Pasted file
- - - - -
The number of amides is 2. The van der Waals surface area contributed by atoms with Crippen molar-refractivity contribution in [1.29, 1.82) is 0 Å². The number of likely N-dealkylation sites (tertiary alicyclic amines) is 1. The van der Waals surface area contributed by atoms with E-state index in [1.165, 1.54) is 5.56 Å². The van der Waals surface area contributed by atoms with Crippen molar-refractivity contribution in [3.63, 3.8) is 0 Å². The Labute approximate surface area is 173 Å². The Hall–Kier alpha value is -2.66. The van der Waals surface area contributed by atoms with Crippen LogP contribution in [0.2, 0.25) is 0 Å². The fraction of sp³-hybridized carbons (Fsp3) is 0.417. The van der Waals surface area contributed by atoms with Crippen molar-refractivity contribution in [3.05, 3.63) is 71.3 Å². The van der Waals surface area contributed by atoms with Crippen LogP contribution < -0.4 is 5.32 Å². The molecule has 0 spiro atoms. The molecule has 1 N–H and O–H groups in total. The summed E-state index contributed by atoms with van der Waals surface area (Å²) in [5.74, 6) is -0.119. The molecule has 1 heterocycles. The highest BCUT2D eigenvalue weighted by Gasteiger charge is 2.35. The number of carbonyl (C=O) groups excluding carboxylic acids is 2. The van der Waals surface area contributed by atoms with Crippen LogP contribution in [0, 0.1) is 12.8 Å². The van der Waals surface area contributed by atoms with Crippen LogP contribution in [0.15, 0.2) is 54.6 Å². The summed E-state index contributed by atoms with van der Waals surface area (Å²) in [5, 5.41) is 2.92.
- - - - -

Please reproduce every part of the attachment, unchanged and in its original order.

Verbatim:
The number of amides is 2. The van der Waals surface area contributed by atoms with Crippen molar-refractivity contribution in [1.29, 1.82) is 0 Å². The number of likely N-dealkylation sites (tertiary alicyclic amines) is 1. The van der Waals surface area contributed by atoms with E-state index in [1.165, 1.54) is 5.56 Å². The van der Waals surface area contributed by atoms with Crippen molar-refractivity contribution in [3.63, 3.8) is 0 Å². The Labute approximate surface area is 173 Å². The Hall–Kier alpha value is -2.66. The van der Waals surface area contributed by atoms with Crippen LogP contribution in [0.2, 0.25) is 0 Å². The fraction of sp³-hybridized carbons (Fsp3) is 0.417. The van der Waals surface area contributed by atoms with Crippen molar-refractivity contribution in [3.05, 3.63) is 71.3 Å². The van der Waals surface area contributed by atoms with Crippen LogP contribution < -0.4 is 5.32 Å². The molecule has 0 spiro atoms. The molecule has 1 N–H and O–H groups in total. The summed E-state index contributed by atoms with van der Waals surface area (Å²) in [5.74, 6) is -0.119. The molecule has 1 heterocycles. The highest BCUT2D eigenvalue weighted by Gasteiger charge is 2.35. The number of carbonyl (C=O) groups excluding carboxylic acids is 2. The van der Waals surface area contributed by atoms with Crippen LogP contribution in [0, 0.1) is 12.8 Å². The van der Waals surface area contributed by atoms with Crippen LogP contribution in [0.15, 0.2) is 54.6 Å². The summed E-state index contributed by atoms with van der Waals surface area (Å²) in [5, 5.41) is 2.92.